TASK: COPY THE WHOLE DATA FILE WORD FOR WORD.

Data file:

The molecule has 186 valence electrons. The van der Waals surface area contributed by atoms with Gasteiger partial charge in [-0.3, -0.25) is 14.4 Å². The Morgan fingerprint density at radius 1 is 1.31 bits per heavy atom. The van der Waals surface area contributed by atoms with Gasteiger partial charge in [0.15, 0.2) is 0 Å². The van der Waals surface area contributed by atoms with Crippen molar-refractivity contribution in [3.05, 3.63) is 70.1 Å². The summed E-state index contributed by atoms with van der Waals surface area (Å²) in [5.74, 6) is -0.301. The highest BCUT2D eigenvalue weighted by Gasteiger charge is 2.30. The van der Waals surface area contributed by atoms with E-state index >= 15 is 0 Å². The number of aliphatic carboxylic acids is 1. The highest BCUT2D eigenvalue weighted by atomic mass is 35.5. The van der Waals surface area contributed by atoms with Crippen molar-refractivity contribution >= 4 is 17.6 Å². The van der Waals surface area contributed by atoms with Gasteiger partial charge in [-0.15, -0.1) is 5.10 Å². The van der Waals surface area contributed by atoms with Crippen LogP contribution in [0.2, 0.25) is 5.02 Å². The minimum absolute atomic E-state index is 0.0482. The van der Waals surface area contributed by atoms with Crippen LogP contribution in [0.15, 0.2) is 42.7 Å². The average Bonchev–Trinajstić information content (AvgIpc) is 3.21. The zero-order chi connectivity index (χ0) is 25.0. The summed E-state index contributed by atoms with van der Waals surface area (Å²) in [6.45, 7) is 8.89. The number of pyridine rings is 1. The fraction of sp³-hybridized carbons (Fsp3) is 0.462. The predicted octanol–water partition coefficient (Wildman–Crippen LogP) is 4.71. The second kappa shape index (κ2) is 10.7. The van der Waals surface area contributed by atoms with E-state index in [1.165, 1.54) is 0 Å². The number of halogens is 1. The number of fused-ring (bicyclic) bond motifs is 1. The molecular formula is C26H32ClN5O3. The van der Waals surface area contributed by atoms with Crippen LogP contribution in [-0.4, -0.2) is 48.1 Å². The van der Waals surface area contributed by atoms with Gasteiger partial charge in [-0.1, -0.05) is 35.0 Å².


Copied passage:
The molecule has 186 valence electrons. The van der Waals surface area contributed by atoms with Gasteiger partial charge in [-0.3, -0.25) is 14.4 Å². The Morgan fingerprint density at radius 1 is 1.31 bits per heavy atom. The van der Waals surface area contributed by atoms with Gasteiger partial charge in [0.15, 0.2) is 0 Å². The van der Waals surface area contributed by atoms with Crippen molar-refractivity contribution in [3.05, 3.63) is 70.1 Å². The summed E-state index contributed by atoms with van der Waals surface area (Å²) in [5.74, 6) is -0.301. The highest BCUT2D eigenvalue weighted by Gasteiger charge is 2.30. The van der Waals surface area contributed by atoms with E-state index >= 15 is 0 Å². The number of aliphatic carboxylic acids is 1. The highest BCUT2D eigenvalue weighted by atomic mass is 35.5. The van der Waals surface area contributed by atoms with Crippen molar-refractivity contribution >= 4 is 17.6 Å². The van der Waals surface area contributed by atoms with Gasteiger partial charge in [-0.15, -0.1) is 5.10 Å². The van der Waals surface area contributed by atoms with Crippen LogP contribution in [0.2, 0.25) is 5.02 Å². The minimum absolute atomic E-state index is 0.0482. The van der Waals surface area contributed by atoms with Crippen LogP contribution in [0.15, 0.2) is 42.7 Å². The average Bonchev–Trinajstić information content (AvgIpc) is 3.21. The zero-order chi connectivity index (χ0) is 25.0. The summed E-state index contributed by atoms with van der Waals surface area (Å²) in [6.45, 7) is 8.89. The number of pyridine rings is 1. The fraction of sp³-hybridized carbons (Fsp3) is 0.462. The predicted octanol–water partition coefficient (Wildman–Crippen LogP) is 4.71. The second kappa shape index (κ2) is 10.7. The van der Waals surface area contributed by atoms with E-state index in [1.165, 1.54) is 0 Å². The number of halogens is 1. The number of fused-ring (bicyclic) bond motifs is 1. The molecular formula is C26H32ClN5O3. The van der Waals surface area contributed by atoms with Crippen LogP contribution in [-0.4, -0.2) is 48.1 Å². The van der Waals surface area contributed by atoms with Gasteiger partial charge in [-0.1, -0.05) is 35.0 Å².